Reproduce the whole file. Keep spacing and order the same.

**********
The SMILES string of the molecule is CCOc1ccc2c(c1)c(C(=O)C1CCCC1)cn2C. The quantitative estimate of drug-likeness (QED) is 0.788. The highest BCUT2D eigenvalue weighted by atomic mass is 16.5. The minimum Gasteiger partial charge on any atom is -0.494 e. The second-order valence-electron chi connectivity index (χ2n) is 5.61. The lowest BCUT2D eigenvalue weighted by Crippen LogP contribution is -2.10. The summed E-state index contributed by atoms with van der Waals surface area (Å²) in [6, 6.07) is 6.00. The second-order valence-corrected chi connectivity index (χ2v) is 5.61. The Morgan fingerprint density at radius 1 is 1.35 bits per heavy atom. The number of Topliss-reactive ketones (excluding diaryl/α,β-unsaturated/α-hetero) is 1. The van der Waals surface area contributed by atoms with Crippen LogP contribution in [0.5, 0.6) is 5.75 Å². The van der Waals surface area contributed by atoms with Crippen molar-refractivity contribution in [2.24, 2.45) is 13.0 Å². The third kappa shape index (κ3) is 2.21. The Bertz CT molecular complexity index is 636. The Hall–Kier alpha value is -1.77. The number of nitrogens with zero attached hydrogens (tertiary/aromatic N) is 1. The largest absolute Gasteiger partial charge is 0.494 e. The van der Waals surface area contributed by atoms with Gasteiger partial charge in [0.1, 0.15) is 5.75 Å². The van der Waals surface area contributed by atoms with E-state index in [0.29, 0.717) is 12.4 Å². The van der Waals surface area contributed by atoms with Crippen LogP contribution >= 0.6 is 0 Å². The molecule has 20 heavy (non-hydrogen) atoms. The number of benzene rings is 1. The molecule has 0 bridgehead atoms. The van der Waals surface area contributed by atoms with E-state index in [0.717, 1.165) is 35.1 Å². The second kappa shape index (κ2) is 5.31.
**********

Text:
The SMILES string of the molecule is CCOc1ccc2c(c1)c(C(=O)C1CCCC1)cn2C. The quantitative estimate of drug-likeness (QED) is 0.788. The highest BCUT2D eigenvalue weighted by atomic mass is 16.5. The minimum Gasteiger partial charge on any atom is -0.494 e. The second-order valence-electron chi connectivity index (χ2n) is 5.61. The lowest BCUT2D eigenvalue weighted by Crippen LogP contribution is -2.10. The summed E-state index contributed by atoms with van der Waals surface area (Å²) in [6, 6.07) is 6.00. The second-order valence-corrected chi connectivity index (χ2v) is 5.61. The Morgan fingerprint density at radius 1 is 1.35 bits per heavy atom. The number of Topliss-reactive ketones (excluding diaryl/α,β-unsaturated/α-hetero) is 1. The van der Waals surface area contributed by atoms with Crippen LogP contribution in [0.5, 0.6) is 5.75 Å². The van der Waals surface area contributed by atoms with Crippen molar-refractivity contribution in [2.24, 2.45) is 13.0 Å². The third kappa shape index (κ3) is 2.21. The Bertz CT molecular complexity index is 636. The Hall–Kier alpha value is -1.77. The number of nitrogens with zero attached hydrogens (tertiary/aromatic N) is 1. The largest absolute Gasteiger partial charge is 0.494 e. The van der Waals surface area contributed by atoms with Gasteiger partial charge in [0.1, 0.15) is 5.75 Å². The van der Waals surface area contributed by atoms with E-state index in [0.29, 0.717) is 12.4 Å². The van der Waals surface area contributed by atoms with Crippen LogP contribution >= 0.6 is 0 Å². The molecule has 20 heavy (non-hydrogen) atoms. The number of benzene rings is 1. The molecule has 0 bridgehead atoms. The van der Waals surface area contributed by atoms with E-state index in [0.717, 1.165) is 35.1 Å². The second kappa shape index (κ2) is 5.31.